This Psalm was utilized as a teaching Psalm. It is broken up into 22 sections, each section correlates to a letter in the Hebrew Aelph-Bet. And each line in each section starts with the same letter. It is a very long psalm, but was apparently very often memorized by those learning the ways of God. That is, a God who was relational and loved them and wanted the best for them. This God did not want to forget Israel. This God, the LORD God could not forget God’s chosen people. They had struggled with God for generations. And everyone imagined themselves in the land of hardship, that is, Egypt. And today, we remember, each and every time we come together, the journey we as a people have been on with God from our ancestors Abraham, Isaac, and Jacob, to the people as they fled Egypt into the wilderness where God formed them into the people Israel. God’s chosen and anointed.
In Gospel reading the people of God had been living in the land promised them by God for generations. The people were living in God’s realm, God’s Kingdom, under God’s reign. But they thought it was a territorial issue. They thought that the land they inhabited was the Promised Land. The land though was not the Promised Land because they inhabited it. It was the Promised Land, the Reign and Realm of God because God had said it was. And generations later, in the time of Jesus, the people had ventured far away from this understanding. They had been corroborating with the Greek and Roman authorities, trying to hold onto temporal power over the land they lived in.
This is the situation Jesus comes into. Three weeks ago we heard Jesus say, "Repent, for the Kingdom of God is at hand!" These were the first words of his own in his public ministry. Jesus reminds us right away that the Kingdom of God, the Reign and Realm of God is here, it is now. We know this to be the case because we have seen what the Kingdom of God looks like. We have had the glimpses of what is going on in the Kingdom. We have seen the response to natural disasters such as the Earthquake in Haiti, we have seen the love of a congressional staffer as he staunched the bleeding of his boss after she had been shot in Tucson, and we have seen what can happen when the people of God work together to throw off oppressive governments such as modern Egypt on Friday. And here, in this very building, we have seen the Kingdom of God when we join together to take communion, when we hosted Project Home, when the scouts are outside in the parking lot roasting marshmallows on a bitterly cold Monday night in February, and when our gifts leave this building and support those around us who are hurting, who are hungry, who are sick, who are poor, that, brothers and sisters, this is truly the Kingdom of God. We have seen it, we know its power to change lives, we know its power in our lives, our hopes, and our dreams.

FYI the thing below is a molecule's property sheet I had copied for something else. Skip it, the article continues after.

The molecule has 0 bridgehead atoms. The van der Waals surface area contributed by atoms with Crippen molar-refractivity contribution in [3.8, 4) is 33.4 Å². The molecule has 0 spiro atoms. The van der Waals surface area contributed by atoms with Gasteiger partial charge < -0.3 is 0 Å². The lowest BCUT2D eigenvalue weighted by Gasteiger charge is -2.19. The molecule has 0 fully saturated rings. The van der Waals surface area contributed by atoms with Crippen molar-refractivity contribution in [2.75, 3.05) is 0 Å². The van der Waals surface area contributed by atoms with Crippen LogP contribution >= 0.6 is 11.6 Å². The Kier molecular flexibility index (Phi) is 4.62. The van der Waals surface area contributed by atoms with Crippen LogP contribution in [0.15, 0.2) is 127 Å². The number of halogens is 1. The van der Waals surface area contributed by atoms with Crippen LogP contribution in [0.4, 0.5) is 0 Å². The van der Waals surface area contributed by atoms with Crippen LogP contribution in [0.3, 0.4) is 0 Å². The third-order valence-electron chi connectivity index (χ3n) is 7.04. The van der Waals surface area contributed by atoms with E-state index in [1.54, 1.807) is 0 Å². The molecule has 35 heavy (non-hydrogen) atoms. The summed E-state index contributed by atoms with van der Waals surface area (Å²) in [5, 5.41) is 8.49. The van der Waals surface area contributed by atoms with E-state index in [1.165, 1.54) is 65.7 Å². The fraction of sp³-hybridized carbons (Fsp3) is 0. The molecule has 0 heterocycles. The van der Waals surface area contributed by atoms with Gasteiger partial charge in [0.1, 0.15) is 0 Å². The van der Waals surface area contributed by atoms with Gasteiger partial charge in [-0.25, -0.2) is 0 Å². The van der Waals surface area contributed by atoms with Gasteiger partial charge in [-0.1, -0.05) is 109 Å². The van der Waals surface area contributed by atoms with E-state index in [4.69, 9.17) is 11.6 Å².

The first time we heard of the Kingdom of God was when the people Israel left Egypt. The people left the land of hardship, not knowing where they would end up, following some guy Moses, who’s identity was confusing in the least, and set out for the land promised them by God to their fathers Abraham, Jacob, and Isaac. We see in the Ten Commandments we know what the Kingdom looks like. I am the LORD your God. Do not make idols and bow down to them. Do not take the LORD’s name in vain. Observe the Sabbath and keep it holy. Honor your father and mother. Do not murder. Do not commit adultery. Do not steal. Do not bear false witness against your neighbor. Do not covet your neighbor’s wife. Do not covet your neighbor’s property. These all speak of what life is like in the Kingdom of God, the Kingdom of God that is at hand. And these are the same things that Jesus is speaking of in the Gospel text today. Jesus speaks of what the Kingdom of God looks like. Jesus reminds the people that they live in God’s Kingdom, not their own kingdom, or Rome’s kingdom, or even America’s Kingdom.
Jesus knows that we, as fallen humanity, cannot possibly fulfill all of these rules. And yet Jesus tells us that these rules need to be fulfilled, and that in living in the Kingdom of God, they will be. This is the tension of living in this world and in the Kingdom of God at the same time. On one hand, I know that every person is a beloved child of God. On the other though, I am human and I will be angry with people, and I will not be able to resolve that anger. In the Kingdom of God, we love as God loves, we heal as God heals, we live as God lives. And we are called to live this way every day of our lives. We have been adopted as children into the family of God. We are expected to live like it. Now, go, live your life with God, go forth, you can do it. This community forms you, God forms you, and you form yourself. Live into the Kingdom of God; make it a reality upon the Earth, not just something to look forward upon death.